New debt mutual fund tax rule may help banks bridge deposit shortfall


MUMBAI: Banks have been vying with mutual funds for tax parity for years by offering the same tax advantages for long-term deposits. By withdrawing them from debt mutual funds, the parity has now been reached—not through tax benefits, but through other means.
Over Rs 180 lakh crore in deposits are with the bank, of which Rs 158 lakh crore are fixed deposits. Assets under management for debt mutual fund schemes total Rs 15 lakh crore and are growing. While the returns on debt funds have been comparable to those on FDs, they have also offered numerous tax advantages. In contrast to bank FDs, mutual funds are taxed at a lower rate, pay taxes at maturity, and benefit from indexation.
The finance ministry received a request from banks prior to the 2023 budget asking that interest on deposits up to Rs 5 lakh be made tax-free so that these instruments could compete with mutual funds and small-savings plans.

Banks have experienced difficulties with deposit growth, which has trailed behind loan growth, throughout the current fiscal year. Bank deposits increased by 10%, or Rs 16.8 lakh crore, up till March 10, while credit increased by 15%, or Rs 18.4 lakh crore. By selling their government bonds, banks were able to bridge the Rs 1.6 lakh crore gap between loan growth and deposits, but this was only a short-term fix.
“The most recent tax proposals will eliminate the benefit Debt MFs have over Bank FDs and put a stop to the existing tax arbitrage. As a result, some retail investors will transfer funds to bank FDs. Once more, deposits are up, according to Suresh Ganapathy, associate director of equity research at Macquarie Capital.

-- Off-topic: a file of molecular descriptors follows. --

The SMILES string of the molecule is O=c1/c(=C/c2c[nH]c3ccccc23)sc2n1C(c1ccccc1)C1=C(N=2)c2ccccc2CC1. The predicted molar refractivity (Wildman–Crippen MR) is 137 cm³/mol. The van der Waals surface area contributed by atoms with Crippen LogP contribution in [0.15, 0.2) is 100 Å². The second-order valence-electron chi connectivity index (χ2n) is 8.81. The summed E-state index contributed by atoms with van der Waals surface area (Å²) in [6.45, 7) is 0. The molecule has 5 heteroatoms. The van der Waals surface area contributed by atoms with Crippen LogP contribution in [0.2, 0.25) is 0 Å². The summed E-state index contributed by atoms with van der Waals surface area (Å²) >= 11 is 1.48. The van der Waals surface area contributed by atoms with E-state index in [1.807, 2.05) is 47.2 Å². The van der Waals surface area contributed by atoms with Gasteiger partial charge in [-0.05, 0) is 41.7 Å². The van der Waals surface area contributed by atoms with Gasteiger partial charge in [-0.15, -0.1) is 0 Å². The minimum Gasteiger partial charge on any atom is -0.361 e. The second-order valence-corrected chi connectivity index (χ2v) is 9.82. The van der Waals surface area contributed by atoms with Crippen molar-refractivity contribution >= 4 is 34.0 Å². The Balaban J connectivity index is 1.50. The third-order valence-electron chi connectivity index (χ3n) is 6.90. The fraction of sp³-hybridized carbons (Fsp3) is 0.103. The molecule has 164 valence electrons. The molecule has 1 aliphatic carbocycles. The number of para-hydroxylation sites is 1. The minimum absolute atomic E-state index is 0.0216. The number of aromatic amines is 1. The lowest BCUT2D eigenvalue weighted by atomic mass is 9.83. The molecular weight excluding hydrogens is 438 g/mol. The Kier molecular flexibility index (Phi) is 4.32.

Ganapathy claims that the present loan to deposit ratio of 75% is higher than the historical average, indicating that there may soon be a competition for deposits. According to Ganapathy, “we expect the pressure to obtain resources to fund credit growth will remain, maintaining a cap on deposit rates.”

The drawback for banks is that they will now need to find new investors to purchase their subordinated debt and extra tier I bonds, which help increase their capital adequacy, if money leaves debt mutual funds. The majority of investors in these instruments up until now have been debt funds.

Also, in the case of projects, corporates could have trouble finding long-term investors for their bonds, a function that was formerly handled by mutual funds. The pressure on the banks to make up for the lack of debt mutual funds would rise as a result.